The administration will not avoid further involvement in an African tribal war.
(Page 3 of 5)
One of the themes of Saharan history is that no one can expect to completely dominate the Saharans. They are too contrary. Like our Plains Indians, the Saharans are related tribes sharing a number of habits, borne of the harsh environment in which they evolved and the cruel history they never made, leaving them with a stubborn pre-modern sense of themselves, a refusal to be economic men as we know them.
The Tuareg took part in the French colonial drive in North Africa, sometimes serving as auxiliaries to military conquerors, sometimes resisting their advance, and sometimes playing both roles in turn. More recently, their raiding parties welcomed support from Moammar Gaddafi, who viewed them as instruments to destabilize the fragile regimes of the newly independent Sahel countries on the Sahara’s southern shores. He played both sides, investing in Mali, Niger, and other places. Evidence of this can be seen in Mali’s capital, Bamako: a school named for Gaddafi, luxury hotels he built used by American military missions and U.N. development teams.
The hell of it was, the recent events in Mali likely would not have happened without Libya, and for that matter, it is quite possible the outcome in Libya would have been better had we given some forethought to the connections between that country and the Sahel.
When the Libyan civil war began in 2011, Tuareg who had been serving in Gaddafi’s military and security agencies for many years were among the most reliable troops against the NATO-supported rebellion. At the same time, countries like Mali and Niger were among those cautioning the Western powers that their democracy crusade might be admirable in intention, but unwise strategically.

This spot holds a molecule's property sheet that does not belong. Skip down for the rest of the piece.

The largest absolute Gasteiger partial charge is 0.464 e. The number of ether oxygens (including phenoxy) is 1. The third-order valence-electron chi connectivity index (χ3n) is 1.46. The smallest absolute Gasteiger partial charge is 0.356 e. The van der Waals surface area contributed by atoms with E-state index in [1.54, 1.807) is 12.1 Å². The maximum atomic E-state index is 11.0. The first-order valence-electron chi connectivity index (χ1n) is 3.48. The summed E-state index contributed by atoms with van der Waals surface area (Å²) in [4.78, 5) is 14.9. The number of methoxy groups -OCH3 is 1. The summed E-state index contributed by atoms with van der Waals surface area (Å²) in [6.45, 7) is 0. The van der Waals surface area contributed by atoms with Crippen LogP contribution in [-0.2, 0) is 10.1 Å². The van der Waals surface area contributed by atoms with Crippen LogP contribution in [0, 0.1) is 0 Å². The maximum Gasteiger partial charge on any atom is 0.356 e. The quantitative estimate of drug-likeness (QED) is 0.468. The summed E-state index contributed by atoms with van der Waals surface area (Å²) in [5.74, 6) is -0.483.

They feared that the likely winners in another Western regime-change scheme would be not liberal democrats but Arab Islamic radicals, the kinds of people whom they, the black Africans, had no reason to trust. They knew that Gaddafi feared and hated the Islamists, and so long as he competed with them for influence in the Arab world, he was more likely to make friends in (and give money to) sub-Saharan Africa than to foment subversion there.
Also, they worried about what would happen to Africans in a post-Gaddafi Libya, which, with its oil money, had attracted tens of thousands of black construction workers, domestics, kitchen helpers, and then, little by little, more skilled workers. All of them contributed to Libya and gave back to their countries by sending money home. Unlike the nomads and highwaymen of the desert, these were modern economic migrants.
They were despised and even hated by the democrats we helped bring to power. Even before the regime fell, Africans were being lynched in rebel-controlled areas. The Tuareg (who do not consider themselves black) saw the writing on the wall and left, taking their weapons with them. These were modern arsenals—Gaddafi did not skimp.
What would they do next? The Tuareg are poor, primitive people. Their traditional way of life was disrupted by the great droughts of the 1970s and 1980s, with the decimation of camel herds, the desertification of date orchards, and the drying up of wells. They began to feel hemmed in by the post-colonial borders representing the power of incursive, often black-dominated states.
The French promoted the idea of a Tuareg state in the late 1950s so they could keep a base in the southern Sahara. Nothing came of it, and the former French Sudan became Senegal and Mali. Tuareg tribes launched their first rebellion even before Mali declared its independence.